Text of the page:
Bulgarian authorities on Thursday questioned a couple thought to be the parents of Maria, a mysterious blonde girl whose discovery in a Greek Roma camp has made global headlines.
The woman, Sasha Ruseva, was quoted as saying that desperate poverty had forced her to leave behind a baby in Greece and that Maria looked like she might be hers.
"There is a resemblance, but how should I know if she is mine or not?" the thin, dark-complexioned Ruseva told reporters, clutching a small, freckled and pale-skinned child of two or three with dyed red hair.
"I don't know if she is mine or not mine," she said outside the police station in the town of Gurkovo in central Bulgaria, saying she had "not eaten and am sick" since seeing television images of the green-eyed Maria.
She said that she had given her child, reported to have been born in Greece several years ago, to another woman when the girl was aged around seven months, but denied any money changed hands.
She said she would take her back if DNA tests confirmed that she was indeed her mother.
Prosecutors said only that a woman with the initials S.Zh.R. was being investigated for allegedly selling her child in Greece in 2009, and that it had ordered a DNA analysis.
"The investigation was opened after an inquiry conducted in relation to a female child named Maria found in Greece," a statement said.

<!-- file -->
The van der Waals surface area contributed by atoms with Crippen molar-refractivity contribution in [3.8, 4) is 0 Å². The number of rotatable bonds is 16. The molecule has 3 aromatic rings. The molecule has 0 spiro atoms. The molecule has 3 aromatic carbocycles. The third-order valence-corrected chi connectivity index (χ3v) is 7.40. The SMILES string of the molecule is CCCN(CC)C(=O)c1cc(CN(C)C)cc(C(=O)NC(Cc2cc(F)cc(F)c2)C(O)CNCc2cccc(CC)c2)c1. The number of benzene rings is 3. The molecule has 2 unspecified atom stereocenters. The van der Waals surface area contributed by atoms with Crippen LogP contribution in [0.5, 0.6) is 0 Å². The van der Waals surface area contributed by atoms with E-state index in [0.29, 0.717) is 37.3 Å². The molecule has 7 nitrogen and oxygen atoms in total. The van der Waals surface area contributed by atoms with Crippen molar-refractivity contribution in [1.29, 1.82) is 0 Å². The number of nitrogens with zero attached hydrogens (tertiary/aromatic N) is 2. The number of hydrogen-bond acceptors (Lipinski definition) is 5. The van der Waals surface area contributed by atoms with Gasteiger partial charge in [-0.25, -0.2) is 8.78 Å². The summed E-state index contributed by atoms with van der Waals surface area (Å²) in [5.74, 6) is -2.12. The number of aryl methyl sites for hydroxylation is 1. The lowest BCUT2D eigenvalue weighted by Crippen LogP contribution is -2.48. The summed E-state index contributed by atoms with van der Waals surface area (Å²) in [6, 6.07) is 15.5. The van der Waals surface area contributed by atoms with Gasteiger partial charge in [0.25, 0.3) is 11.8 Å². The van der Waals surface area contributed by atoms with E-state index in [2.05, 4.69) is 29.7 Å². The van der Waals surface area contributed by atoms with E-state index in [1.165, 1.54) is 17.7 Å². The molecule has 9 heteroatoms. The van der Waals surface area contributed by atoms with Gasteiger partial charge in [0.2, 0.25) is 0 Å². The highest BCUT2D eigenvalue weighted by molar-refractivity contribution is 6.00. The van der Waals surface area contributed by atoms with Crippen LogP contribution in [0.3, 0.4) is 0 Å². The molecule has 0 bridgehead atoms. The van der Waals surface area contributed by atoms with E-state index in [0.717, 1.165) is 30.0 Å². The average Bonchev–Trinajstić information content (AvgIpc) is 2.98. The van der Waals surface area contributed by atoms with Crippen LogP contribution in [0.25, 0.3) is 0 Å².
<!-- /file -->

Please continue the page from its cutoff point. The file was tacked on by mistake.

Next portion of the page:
According to reports in Bulgaria, Ruseva and her husband Atanas Rusev from the town of Nikolaevo have between eight and 10 children, five of whom are blonde and even closely resemble the girl found last week.
Greek news portal Zougla said Ruseva gave birth to a girl on January 31, 2009 in the town of Lamia in central Greece, about 150 kilometres (95 miles) from the camp where Maria was discovered last Wednesday.
However, dental checks on Maria indicate an age of five or six, according to the Greek charity entrusted with her care and since inundated by hundreds of calls from parents of missing children around the world.
Lamia Mayor George Kotronias told Zougla that Ruseva unsuccessfully tried to register her daughter by falsely claiming she was unmarried, and that her application had been rejected.
Police in Greece, who have launched a global appeal via Interpol to find Maria's parents, declined to comment.
The Greek Roma couple looking after Maria, a 39-year-old man and his 40-year-old wife, were detained but say that the child's Roma mother gave them the child because she could not afford to look after her.
The case led to two blonde children aged seven and two being removed from their Roma families in Ireland before being given back after DNA tests, sparking alarm about racial profiling.
The head of the Roma Rights Centre (ERRC), Dezideriu Gergely, told AFP on Thursday that the cases had encouraged stereotypes such as "Roma communities steal babies".
Many Roma communities in Europe do not have dark skin, have blue or green eyes, or are of mixed race, he said.
"Creating the perception that ethnicity can be linked to criminality is discriminatory. The effects of this not only fuel racist stereotypes but are potentially disastrous," rights group Amnesty International said.
Up to 12 million Roma are estimated to live in Europe, according to the Council of Europe, many in extreme poverty with little or no access to jobs, education or health care.